Sure, Windows 2000 was released few months before Windows ME, but it was targeted for business. Windows ME was the consumer version. Even though, it failed. It did bring personalized menus and faster boot times than 98, and introduced Windows Movie Maker, but it was a buggy OS. It seemed that it was released unfinished. Given that people were really happy with Windows 98, there seemed to be absolutely no reason to upgrade to ME. It was the next OS which brought in a new era.
Windows XP is certainly the most successful among the Microsoft Operating Systems. XP was short form for eXPerience and it was a hell of a experience! Windows XP gave Graphical User Interface (GUI) a whole new meaning. The start menu seemed more intuitive, with new programs being highlighted, themes started popping up everywhere, and desktop design competitions were kicked off everywhere. From the bundled DirectX 8.1, all the way to DirectX 9.0c (the final DX version for XP), games took on new meanings of fun and visual effects for XP users. The search got better, drivers could be uninstalled and downgraded for once. Most people still use it.
Windows Vista………….(yawn). It was a flop, much like Windows 8. I don’t want to write much about Windows Vista because I haven’t used it, because I hated it, much like I hate Windows 8 which I am not going to use it either. The less said the better.
It seems that Win 7 was what actually Microsoft had in mind when they built Windows Vista. Like Windows XP, Windows 7 was also successful. There was more stability, hardware was used better, the User Account Control (UAC) was less of an irritant and boot times fell. Virtualization was better, and that crap Windows Sidebar was removed. If I had nothing to write about Windows 8, I have so much to write about Win 7. Most notable added features include support for virtual hard drives, handwriting recognition and much more.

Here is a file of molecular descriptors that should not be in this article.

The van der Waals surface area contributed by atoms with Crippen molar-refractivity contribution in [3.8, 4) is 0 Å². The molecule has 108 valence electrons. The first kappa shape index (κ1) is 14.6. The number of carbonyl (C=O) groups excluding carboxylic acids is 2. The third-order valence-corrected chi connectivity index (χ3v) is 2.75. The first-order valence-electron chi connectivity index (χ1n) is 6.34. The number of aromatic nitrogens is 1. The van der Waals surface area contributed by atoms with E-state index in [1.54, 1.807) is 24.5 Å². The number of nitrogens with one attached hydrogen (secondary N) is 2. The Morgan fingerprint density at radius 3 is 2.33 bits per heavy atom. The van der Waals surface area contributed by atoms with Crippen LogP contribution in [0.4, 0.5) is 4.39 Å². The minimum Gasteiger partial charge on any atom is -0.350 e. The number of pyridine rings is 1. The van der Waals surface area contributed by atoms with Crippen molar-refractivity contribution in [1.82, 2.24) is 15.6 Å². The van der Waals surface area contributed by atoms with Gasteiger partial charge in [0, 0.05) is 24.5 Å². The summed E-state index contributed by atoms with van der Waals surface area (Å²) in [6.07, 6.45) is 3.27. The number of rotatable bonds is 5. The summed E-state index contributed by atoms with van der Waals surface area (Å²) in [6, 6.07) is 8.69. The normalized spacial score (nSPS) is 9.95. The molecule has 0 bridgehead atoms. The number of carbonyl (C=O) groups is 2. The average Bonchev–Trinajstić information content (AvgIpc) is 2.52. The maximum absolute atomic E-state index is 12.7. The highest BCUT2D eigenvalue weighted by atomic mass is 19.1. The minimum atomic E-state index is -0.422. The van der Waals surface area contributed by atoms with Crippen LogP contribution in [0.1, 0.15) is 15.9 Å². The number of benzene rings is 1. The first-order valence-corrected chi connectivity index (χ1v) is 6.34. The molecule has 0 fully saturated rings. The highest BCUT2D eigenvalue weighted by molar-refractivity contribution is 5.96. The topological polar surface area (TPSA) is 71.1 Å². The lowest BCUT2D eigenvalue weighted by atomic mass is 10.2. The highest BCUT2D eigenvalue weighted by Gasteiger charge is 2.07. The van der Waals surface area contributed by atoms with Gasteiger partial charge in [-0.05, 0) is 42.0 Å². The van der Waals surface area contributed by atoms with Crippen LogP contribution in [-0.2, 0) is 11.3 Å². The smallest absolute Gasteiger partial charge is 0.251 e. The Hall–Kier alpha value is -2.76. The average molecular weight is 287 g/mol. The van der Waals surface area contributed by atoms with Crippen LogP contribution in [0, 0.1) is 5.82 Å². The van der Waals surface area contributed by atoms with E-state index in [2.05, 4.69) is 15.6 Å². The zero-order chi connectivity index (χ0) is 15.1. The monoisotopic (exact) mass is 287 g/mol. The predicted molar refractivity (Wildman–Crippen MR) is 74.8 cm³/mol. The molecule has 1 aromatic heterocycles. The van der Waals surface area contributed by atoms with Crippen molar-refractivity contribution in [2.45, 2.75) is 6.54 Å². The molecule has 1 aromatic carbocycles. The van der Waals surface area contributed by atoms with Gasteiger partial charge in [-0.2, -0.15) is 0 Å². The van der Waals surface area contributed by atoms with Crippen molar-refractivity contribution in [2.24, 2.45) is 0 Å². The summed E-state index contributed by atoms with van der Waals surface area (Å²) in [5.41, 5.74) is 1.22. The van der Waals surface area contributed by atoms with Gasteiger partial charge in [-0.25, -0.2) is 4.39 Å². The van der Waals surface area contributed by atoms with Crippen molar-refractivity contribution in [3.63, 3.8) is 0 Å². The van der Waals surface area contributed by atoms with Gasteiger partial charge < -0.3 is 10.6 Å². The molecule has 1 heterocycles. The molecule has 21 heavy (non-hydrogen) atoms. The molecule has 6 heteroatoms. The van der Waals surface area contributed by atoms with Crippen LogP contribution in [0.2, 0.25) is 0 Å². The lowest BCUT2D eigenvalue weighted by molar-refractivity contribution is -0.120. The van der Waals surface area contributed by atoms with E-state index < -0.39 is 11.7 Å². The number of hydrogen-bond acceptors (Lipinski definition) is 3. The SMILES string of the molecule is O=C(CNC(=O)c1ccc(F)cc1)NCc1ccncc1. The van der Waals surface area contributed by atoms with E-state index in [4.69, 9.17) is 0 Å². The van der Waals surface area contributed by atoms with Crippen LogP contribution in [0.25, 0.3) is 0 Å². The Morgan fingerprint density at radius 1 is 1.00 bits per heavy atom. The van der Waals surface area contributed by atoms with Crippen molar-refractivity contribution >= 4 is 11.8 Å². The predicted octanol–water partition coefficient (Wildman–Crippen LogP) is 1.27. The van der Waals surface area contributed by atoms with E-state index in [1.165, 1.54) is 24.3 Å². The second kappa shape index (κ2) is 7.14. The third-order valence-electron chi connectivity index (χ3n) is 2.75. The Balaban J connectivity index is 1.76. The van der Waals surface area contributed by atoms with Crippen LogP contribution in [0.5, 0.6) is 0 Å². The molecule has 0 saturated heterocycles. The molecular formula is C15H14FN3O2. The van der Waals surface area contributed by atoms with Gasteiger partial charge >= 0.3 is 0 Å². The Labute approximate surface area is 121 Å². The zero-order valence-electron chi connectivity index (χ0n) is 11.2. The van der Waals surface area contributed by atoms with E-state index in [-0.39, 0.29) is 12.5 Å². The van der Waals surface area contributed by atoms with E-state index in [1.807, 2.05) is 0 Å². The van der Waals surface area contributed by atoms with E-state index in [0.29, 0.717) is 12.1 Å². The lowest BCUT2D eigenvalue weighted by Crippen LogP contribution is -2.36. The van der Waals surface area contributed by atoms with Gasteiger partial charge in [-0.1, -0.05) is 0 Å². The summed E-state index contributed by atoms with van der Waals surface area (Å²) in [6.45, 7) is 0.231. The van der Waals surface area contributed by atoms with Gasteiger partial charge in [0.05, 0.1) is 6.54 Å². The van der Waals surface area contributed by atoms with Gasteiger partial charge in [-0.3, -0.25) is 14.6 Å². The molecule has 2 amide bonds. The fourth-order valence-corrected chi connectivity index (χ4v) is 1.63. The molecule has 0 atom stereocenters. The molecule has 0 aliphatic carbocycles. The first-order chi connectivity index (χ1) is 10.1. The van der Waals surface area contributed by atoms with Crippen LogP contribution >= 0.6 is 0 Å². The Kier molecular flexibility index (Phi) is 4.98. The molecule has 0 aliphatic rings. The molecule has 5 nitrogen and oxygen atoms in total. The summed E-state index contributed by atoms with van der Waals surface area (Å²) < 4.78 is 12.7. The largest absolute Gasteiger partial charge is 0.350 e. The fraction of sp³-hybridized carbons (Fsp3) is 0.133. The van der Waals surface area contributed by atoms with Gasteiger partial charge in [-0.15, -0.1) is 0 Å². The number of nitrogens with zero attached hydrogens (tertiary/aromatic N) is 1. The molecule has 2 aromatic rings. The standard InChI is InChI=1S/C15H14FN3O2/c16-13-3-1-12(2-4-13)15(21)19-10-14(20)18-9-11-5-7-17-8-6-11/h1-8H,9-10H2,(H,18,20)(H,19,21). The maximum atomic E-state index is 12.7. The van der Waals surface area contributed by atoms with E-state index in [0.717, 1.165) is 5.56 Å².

Do I need to write anything about it? Enough of history, now let’s dive to the main point of this article. Windows 8 did to Microsoft what Windows 95 did it earlier. The change from Win 3.1 to Win 95 was significant. Win 95 marked the beginning of a new era or to say new idea.
The Start menus, for example, was something new, and DOS (16-bit computing) was still limiting everything. Hardware also had to play some catch up, and more and more manufacturers meant more drivers were needed. It was the newness of the ideas that led to Windows 95 being a little buggy. It took Microsoft 3 more years of working on them to perfect them in Windows 98.
The same goes for Windows ME, it was the initial newness of the idea that didn’t fly ( shift to NTFS). Then came Windows XP and the rest is history.
Then came Vista, with all its high needs – wanting GBs of RAM to run, needing a GPU to even run Aero (which was the only reason you wanted to upgrade), which everyone hated it.
Soon we all wanted dual-core and quad-core CPUs, a GPU for HD video and gaming, and not just on a desktop, but on laptops as well. Vista was forgotten, and Windows 7 was just assumed to be the logical upgrade from XP.
And we come to Windows 8. It seems that Microsoft perhaps themselves expect every alternate OS to fail, or at the very least, suffer criticism at our hands. Perhaps they know that we’re resistant to change, and need a little time to want to upgrade. Perhaps there is a storm cooking for Windows 9, and Windows 8 was just the survey form (much like Windows Vista was) – put out an OS that’s sort of there, but wait for feedback and failure before perfecting it.
What’s your thoughts….?